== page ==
How the Human Terrain System people think
“They’re natural born killers. They’re good, they’re lethal, they’re fantastic. I love working with them", says Major Robert Holbert. He was part of the first Human Terrain Team in Afghanistan in 2007 and tells his story in a fascinating interview with Lisa Wynn at Culture Matters.
The interview gives insight in the way HTS-people ("cultural advisors” for the US-army) think. And it uncovers that their way of thinking only works within their own cosmology - only as long as you accept that it is okay to colonize / occupy Afghanistan or Iraq:
Lisa Wynn: OK, well let me ask a hard question, the kind of question I can imagine opponents of HTS posing. Yes, you’re saying this saves lives, and probably that’s true. But at the same time, it facilitates a military occupation of another country. You say it’s about winning a war. But talking about winning, it takes the war for granted. In the end, you’re facilitating the U.S. occupation of another country. How would you answer that?
Robert Holbert: [sighs] I’m not going to completely disagree, it’s not… God. It is what it is. OK, you say we’re an occupying army, we’re an occupying army. If that’s how you look at it, that’s how it is. What else do you call it when you’re not from the country and you’re in it? But if you’re going to fight it, then you’re there. This is an opportunity to change the culture of the military, this is our golden hour as progressives, and yeah, we’re in a country, we’re occupying it, but I’m trying to work myself out of a job, you know.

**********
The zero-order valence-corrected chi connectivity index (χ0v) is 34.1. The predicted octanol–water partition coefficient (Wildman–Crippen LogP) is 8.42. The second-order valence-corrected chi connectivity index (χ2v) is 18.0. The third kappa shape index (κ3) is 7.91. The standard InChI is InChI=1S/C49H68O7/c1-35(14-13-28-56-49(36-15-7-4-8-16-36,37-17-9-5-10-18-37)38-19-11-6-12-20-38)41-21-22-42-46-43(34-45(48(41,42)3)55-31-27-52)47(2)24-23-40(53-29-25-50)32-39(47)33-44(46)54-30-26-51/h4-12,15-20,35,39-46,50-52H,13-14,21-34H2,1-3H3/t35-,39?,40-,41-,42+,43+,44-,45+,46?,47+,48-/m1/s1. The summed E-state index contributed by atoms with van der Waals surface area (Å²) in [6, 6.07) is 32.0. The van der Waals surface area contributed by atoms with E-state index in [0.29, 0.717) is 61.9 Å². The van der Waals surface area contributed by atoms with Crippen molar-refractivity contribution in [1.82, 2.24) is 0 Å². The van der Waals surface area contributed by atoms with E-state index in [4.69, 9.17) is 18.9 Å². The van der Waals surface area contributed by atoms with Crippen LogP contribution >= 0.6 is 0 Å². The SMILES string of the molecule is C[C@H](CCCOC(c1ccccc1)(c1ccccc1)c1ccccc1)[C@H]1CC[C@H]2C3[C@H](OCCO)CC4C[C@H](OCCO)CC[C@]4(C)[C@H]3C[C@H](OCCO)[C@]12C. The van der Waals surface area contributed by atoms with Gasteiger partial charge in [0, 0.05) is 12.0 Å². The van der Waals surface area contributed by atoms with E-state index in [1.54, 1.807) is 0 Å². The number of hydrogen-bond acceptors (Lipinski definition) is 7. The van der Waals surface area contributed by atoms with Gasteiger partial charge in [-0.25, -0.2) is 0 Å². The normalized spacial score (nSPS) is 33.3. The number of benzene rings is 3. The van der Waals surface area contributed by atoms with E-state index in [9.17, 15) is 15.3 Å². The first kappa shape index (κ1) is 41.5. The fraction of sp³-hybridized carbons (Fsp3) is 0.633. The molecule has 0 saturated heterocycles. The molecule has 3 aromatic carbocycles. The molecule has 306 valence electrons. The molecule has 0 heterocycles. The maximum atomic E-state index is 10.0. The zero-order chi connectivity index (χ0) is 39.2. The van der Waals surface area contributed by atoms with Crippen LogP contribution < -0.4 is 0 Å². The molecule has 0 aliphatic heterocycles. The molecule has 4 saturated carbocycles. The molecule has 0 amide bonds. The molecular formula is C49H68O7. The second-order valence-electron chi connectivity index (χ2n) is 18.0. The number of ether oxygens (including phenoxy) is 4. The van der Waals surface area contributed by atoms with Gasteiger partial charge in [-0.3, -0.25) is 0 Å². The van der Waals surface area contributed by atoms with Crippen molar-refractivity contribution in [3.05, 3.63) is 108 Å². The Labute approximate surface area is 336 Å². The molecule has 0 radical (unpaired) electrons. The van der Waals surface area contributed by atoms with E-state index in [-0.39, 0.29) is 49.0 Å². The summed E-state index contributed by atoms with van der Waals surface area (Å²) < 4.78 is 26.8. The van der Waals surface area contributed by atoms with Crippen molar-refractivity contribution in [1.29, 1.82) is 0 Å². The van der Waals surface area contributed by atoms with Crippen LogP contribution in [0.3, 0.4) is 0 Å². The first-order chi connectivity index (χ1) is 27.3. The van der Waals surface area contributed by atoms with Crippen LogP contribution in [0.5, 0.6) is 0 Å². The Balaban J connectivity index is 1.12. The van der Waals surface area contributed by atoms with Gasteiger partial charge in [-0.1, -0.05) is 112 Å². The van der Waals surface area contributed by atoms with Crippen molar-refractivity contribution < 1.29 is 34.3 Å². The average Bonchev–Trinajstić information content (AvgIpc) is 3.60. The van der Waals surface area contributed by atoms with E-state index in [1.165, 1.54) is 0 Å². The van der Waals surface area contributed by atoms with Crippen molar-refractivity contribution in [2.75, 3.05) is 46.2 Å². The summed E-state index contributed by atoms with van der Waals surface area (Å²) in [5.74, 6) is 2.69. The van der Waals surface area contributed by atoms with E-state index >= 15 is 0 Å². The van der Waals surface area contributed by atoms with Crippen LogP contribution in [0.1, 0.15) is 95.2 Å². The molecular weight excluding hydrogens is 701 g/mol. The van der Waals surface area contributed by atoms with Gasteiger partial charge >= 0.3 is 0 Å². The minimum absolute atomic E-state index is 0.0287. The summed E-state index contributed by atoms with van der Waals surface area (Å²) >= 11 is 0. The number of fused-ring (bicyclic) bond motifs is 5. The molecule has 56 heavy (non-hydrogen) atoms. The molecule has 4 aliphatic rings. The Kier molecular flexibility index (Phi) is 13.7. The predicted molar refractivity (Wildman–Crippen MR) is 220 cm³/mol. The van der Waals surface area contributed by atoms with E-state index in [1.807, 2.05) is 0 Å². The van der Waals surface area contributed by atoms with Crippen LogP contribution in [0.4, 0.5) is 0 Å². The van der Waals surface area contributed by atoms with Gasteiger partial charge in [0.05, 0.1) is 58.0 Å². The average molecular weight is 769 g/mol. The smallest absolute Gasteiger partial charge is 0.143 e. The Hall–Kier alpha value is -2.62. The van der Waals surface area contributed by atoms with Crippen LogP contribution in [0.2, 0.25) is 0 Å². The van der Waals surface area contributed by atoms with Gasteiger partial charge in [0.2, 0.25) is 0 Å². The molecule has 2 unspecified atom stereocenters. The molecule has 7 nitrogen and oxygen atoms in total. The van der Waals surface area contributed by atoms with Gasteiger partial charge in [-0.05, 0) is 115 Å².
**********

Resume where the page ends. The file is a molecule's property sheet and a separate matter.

It reminds me of what Kerim Friedman wrote three month ago in his post The Myth of Cultural Miscommunication (Savage Minds, 26.6.08):
Treating the military’s lack of respect for local cultural knowledge as a cultural problem which can be solved by hiring anthropologists ignores the very real ways in which the military itself operates as a system for producing knowledge about the world, and the role of local knowledge in that system.
I haven’t written about military stuff recently, so in case you’ve missed some earlier posts on this issue in the anthrosphere, you might be interested in reading that The Human Terrain System spreads to Africa, Latin America, and the Caribbean (Open Anthropology, 7.9.08) , about resistance against Pentagon’s Minerva project (military-social science partnership) (Culture Matters 5.8.08) and a review of an article by embedded journalist Steve Featherstone about the HTS entitled “Human Quicksand” (Culture Matters 29.8.08). Culture Matters provides also an annotated bibliography on HTS, Minerva, and PRISP